Taylor Swift got me through cancer treatment. Her music has been the soundtrack to several difficult seasons of my life.

Taylor Swift got me through cancer treatment. Her music has been the soundtrack to several difficult seasons of my life.
  • Taylor Swift's music has gotten me through many difficult seasons in my life.

  • Her songs have been a source of comfort and strength, including when I went through cancer.

  • Now, I listen to Taylor Swift when I get my twice-yearly MRIs as part of my cancer screening.

I sat in my hospital gown in the cold radiology room, anxiety pumping through my veins like the contrast dye they would later inject into my system. Even though these MRIs had become routine, part of a twice-yearly, 10-year protocol since I'd been diagnosed with breast cancer in 2017, I still felt the usual shift in my stomach and subsequent shortness of breath.

As the nurse prepared my IV, she offered me a choice of music for my MRI. When I told her I was in my Taylor Swift era, she laughed and said I was going to be a big hit with the radiologist on call. After all, how many times could a person listen to the SiriusXM Symphony Hall station without falling asleep themselves?

MRIs are never pleasant, but they're better when Taylor Swift is playing

We were sitting in the makeshift triage area, a small room with no windows. I'd refused the prescribed benzodiazepine for my MRI, worried that on the hour-plus drive home, I would get into an accident. As I stretched out my arm, the nurse wrapped a tourniquet around my bicep and started humming "Cruel Summer." I tried to ignore the giant machine in the middle of the room, glowing menacingly from within like the Death Star.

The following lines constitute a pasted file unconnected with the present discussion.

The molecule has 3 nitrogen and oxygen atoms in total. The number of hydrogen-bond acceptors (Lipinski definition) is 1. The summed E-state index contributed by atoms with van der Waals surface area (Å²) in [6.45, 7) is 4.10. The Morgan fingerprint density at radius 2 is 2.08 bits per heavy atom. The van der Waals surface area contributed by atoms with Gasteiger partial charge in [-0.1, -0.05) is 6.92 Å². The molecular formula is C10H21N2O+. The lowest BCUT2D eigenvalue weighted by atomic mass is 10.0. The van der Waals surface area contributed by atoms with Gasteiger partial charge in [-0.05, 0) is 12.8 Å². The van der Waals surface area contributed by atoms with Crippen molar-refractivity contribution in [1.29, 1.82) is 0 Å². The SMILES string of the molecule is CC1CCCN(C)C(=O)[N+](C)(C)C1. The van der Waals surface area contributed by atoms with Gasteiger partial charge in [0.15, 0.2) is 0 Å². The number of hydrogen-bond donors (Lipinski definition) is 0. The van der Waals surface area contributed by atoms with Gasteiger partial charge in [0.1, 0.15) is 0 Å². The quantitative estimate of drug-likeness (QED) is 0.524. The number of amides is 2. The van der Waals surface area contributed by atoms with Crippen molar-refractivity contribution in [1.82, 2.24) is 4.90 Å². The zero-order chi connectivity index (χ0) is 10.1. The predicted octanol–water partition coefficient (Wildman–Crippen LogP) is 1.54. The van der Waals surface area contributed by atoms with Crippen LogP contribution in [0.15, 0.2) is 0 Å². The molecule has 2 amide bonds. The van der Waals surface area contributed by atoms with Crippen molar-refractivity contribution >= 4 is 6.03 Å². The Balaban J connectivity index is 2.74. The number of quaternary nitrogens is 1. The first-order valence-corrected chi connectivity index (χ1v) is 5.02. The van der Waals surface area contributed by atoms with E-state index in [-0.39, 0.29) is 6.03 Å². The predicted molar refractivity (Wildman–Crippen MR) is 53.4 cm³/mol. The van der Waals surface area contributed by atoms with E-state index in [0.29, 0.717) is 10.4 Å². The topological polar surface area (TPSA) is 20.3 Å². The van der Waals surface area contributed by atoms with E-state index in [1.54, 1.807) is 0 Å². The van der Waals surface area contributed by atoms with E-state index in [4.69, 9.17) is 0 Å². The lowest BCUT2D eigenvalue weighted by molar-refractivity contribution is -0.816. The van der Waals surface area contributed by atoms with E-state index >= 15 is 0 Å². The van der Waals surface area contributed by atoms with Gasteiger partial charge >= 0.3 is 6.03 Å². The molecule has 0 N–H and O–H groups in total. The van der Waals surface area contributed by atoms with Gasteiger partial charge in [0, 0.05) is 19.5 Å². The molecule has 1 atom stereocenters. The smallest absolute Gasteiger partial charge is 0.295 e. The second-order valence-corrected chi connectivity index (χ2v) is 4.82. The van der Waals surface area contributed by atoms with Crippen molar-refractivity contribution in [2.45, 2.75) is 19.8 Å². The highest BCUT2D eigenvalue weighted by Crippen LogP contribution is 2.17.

A few minutes later, I was facedown on the sliding table, mentally preparing myself and channeling my inner Yoda.

"We're going to start the music now. Try not to move," the technician said. Then, as I slid into the machine, "Blank Space (Taylor's Version)" started playing through the speakers.

"OK," I said. My voice echoed in the chamber.

This isn't the only difficult thing Swift's music has gotten me through

I've always been a Swiftie. When her first two albums were released, I was in my 20s, working a job I hated in a city I also hated. Her country songs about heartache and longing resonated with my own feelings of nostalgia. By the time she released the albums "Speak Now" and "Red," I'd made a decision to change careers and had moved across the country to Santa Fe, New Mexico. During these years, Swift was in her vintage-loving, genre-eschewing, starting-over phase, and so was I.

The song "All Too Well" had been my breakup anthem for a long-term, on-and-off-again relationship. I was learning to let go of the past, and Swift's music helped. By the time the album "1989" came out, I was married and having my first child. I remember dancing in the kitchen to "Out Of The Woods" the morning after my son, Max, slept through the night for the first time. And I also remember how I never thought I'd ever get over my mother's death, but when I heard the song "Clean," I had the sense that maybe, someday, I'd move through it.